People who enjoy themselves are my kind of people. When I see someone who seems to be at peace with life, or happy in their circumstance, it causes my own spirit to rise. As if to say, I see you, fellow traveler. We are one.
This sort of noticing now comes easy to me, because I know what I am looking for. I am looking for me in my day. If you had said to me, just a few years ago, that the secret to life is to be more you, or bring more you, I would have shrugged and then gone back to doing whatever it was I was scheduled to do that day. That’s what I thought being me meant: showing up and doing what was expected of me. It never, at that point in time, would have dawned on me to say, what do I want from this day? What emotions do I want to experience today? What kind of people do I want to encounter today?
Now I see those questions as the foundation for a life well-lived. Where each day, I ask myself what do I truly want, and then seek to look for that in my days. But I didn’t get here overnight. It took some work to re-align my thinking to my own true self.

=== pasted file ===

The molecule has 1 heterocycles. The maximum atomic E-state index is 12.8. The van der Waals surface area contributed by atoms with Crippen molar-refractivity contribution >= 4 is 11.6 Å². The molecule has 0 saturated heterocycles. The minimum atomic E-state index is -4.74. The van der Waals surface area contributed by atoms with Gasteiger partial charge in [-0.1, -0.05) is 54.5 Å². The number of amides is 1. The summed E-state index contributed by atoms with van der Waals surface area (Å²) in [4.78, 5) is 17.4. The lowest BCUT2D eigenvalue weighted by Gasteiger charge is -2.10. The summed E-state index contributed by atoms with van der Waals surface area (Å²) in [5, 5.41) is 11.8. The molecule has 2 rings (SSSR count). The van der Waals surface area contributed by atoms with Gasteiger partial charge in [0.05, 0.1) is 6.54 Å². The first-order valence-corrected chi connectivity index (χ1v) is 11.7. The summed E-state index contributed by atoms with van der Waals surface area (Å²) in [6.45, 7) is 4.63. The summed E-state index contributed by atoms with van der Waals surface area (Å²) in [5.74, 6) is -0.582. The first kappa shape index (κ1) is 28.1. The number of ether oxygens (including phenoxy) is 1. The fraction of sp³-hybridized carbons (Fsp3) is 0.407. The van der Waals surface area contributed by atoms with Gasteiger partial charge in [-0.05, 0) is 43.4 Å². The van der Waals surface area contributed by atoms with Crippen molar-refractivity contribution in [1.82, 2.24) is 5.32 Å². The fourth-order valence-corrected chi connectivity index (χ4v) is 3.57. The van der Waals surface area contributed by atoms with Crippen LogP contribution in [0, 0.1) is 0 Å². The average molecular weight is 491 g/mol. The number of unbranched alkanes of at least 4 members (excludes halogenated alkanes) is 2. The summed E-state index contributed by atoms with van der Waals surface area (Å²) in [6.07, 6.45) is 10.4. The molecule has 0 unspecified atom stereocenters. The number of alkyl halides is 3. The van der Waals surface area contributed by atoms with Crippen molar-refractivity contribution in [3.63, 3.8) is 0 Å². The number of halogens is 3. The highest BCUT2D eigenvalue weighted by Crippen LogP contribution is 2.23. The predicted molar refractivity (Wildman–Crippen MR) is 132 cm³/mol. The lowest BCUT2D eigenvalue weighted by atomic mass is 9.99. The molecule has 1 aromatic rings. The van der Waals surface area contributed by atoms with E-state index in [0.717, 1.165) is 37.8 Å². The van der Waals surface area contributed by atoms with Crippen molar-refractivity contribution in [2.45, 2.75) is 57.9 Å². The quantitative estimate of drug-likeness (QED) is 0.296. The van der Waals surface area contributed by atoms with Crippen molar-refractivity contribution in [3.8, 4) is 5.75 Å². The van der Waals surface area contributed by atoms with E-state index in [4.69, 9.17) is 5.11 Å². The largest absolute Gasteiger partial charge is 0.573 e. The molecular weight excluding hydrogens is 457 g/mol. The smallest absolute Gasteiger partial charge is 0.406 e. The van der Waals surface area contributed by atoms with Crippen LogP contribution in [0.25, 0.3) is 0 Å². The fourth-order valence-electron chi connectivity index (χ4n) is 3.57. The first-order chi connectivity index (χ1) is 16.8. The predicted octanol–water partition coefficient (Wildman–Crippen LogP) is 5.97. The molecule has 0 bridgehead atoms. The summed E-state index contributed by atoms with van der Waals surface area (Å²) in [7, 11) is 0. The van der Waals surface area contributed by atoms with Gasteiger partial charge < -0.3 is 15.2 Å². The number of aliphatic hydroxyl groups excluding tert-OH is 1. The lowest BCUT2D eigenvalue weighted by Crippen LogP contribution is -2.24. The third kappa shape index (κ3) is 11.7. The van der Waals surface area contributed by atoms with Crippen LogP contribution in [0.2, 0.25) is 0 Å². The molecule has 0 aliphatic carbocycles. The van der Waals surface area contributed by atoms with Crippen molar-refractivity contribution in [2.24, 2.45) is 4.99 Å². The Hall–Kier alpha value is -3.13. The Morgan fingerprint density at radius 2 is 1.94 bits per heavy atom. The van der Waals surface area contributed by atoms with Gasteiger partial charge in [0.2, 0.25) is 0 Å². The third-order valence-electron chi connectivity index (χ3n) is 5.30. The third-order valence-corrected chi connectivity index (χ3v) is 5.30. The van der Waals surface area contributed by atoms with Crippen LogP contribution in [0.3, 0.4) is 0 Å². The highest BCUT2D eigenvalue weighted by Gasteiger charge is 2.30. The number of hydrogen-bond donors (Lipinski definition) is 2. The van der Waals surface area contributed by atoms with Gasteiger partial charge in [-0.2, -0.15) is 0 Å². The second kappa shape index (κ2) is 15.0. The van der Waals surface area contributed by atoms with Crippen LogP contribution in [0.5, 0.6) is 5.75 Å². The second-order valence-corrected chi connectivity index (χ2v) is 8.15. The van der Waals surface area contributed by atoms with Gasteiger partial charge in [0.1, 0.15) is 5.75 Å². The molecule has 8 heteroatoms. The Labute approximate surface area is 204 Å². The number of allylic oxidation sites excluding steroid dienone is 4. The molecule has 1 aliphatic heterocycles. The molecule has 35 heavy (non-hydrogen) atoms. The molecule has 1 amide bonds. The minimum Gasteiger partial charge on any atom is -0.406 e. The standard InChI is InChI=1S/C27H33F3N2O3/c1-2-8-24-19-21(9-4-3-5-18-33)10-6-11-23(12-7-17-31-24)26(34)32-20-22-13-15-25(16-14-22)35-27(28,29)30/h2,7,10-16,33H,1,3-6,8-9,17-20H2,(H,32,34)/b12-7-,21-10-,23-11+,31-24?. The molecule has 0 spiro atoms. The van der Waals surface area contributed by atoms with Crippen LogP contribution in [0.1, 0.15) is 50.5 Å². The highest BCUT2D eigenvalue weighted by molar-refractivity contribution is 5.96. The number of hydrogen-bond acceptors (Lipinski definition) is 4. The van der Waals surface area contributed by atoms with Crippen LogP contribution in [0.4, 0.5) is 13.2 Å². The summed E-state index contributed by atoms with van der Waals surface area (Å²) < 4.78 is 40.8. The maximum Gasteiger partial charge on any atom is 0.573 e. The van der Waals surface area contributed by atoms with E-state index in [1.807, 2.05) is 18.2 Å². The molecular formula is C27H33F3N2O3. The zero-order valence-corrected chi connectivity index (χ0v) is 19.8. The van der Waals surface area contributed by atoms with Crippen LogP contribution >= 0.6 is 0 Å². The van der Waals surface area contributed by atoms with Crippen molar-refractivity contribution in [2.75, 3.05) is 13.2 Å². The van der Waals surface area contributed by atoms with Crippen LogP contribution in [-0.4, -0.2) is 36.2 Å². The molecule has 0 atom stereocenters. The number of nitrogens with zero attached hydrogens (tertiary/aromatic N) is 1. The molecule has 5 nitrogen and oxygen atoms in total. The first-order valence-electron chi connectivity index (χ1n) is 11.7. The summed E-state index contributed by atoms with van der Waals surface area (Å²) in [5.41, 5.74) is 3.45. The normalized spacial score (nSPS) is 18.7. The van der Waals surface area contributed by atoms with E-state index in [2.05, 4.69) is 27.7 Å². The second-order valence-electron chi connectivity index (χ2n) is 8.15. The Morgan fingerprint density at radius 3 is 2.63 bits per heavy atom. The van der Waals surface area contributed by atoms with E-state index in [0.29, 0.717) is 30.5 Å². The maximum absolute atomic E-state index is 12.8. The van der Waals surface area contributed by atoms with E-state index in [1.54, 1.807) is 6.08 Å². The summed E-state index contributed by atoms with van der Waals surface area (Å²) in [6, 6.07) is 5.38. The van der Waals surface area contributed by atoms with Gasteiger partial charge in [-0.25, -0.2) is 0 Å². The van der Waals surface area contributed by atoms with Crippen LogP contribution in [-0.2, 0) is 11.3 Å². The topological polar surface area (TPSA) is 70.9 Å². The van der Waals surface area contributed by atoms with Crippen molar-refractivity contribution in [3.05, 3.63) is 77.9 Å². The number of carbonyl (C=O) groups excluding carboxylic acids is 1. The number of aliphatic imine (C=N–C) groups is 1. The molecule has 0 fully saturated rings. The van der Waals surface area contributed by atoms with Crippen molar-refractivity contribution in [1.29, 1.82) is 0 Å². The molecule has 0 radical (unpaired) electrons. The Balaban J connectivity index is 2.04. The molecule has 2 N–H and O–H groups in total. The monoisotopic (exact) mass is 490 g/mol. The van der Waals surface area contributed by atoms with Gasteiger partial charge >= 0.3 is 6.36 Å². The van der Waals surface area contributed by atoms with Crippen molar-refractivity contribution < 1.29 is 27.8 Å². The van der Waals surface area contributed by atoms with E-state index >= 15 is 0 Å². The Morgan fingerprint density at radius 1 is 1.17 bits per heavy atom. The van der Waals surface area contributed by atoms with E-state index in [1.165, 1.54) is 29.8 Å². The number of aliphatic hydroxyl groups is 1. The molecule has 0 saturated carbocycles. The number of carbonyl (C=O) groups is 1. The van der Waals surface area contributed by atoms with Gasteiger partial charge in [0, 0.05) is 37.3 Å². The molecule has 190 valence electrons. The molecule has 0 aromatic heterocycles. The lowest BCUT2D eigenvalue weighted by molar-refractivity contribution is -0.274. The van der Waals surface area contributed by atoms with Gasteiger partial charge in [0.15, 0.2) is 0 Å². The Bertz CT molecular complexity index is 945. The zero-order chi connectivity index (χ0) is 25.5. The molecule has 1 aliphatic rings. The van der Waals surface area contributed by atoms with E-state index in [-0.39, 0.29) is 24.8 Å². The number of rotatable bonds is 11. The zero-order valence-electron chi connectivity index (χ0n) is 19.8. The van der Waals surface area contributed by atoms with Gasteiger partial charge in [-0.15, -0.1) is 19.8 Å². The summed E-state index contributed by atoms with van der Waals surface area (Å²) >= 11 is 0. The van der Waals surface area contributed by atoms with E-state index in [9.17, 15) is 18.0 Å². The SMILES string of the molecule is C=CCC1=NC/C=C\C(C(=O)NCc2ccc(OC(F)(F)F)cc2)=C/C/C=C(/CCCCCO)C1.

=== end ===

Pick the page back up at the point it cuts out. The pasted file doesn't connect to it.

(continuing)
I ask myself what do I truly want, and then seek to look for that in my days.
The work to re-align your thinking is something that I found as I sought to recover after a trauma. On an intuitive level, I knew that I needed my spirit — my essence — to guide me if I was going to recover. I needed my inner wisdom, and my inner strength, if I was going to find my way back to a state of equilibrium after the anxiety and fear I was in. I knew, on some level I can’t fully articulate, that I had to go within if I was going to survive.
When people say things like “go within” I am often annoyed by the vagueness of such directives. What does it mean exactly? Where do I start? And what are the corresponding next steps to this going within? This is how I do life, so my soul is used to these sorts of questions.
Going within is a process, I have found, of rebuilding trust with yourself. It often involves sitting quietly and allowing your thoughts to come forward to be seen. For me, it involves writing down my thoughts so that I can see what I think. For others, it could involve talking to someone, or to God, to allow all your thoughts pour out. So, interestingly, going within involves getting it all out.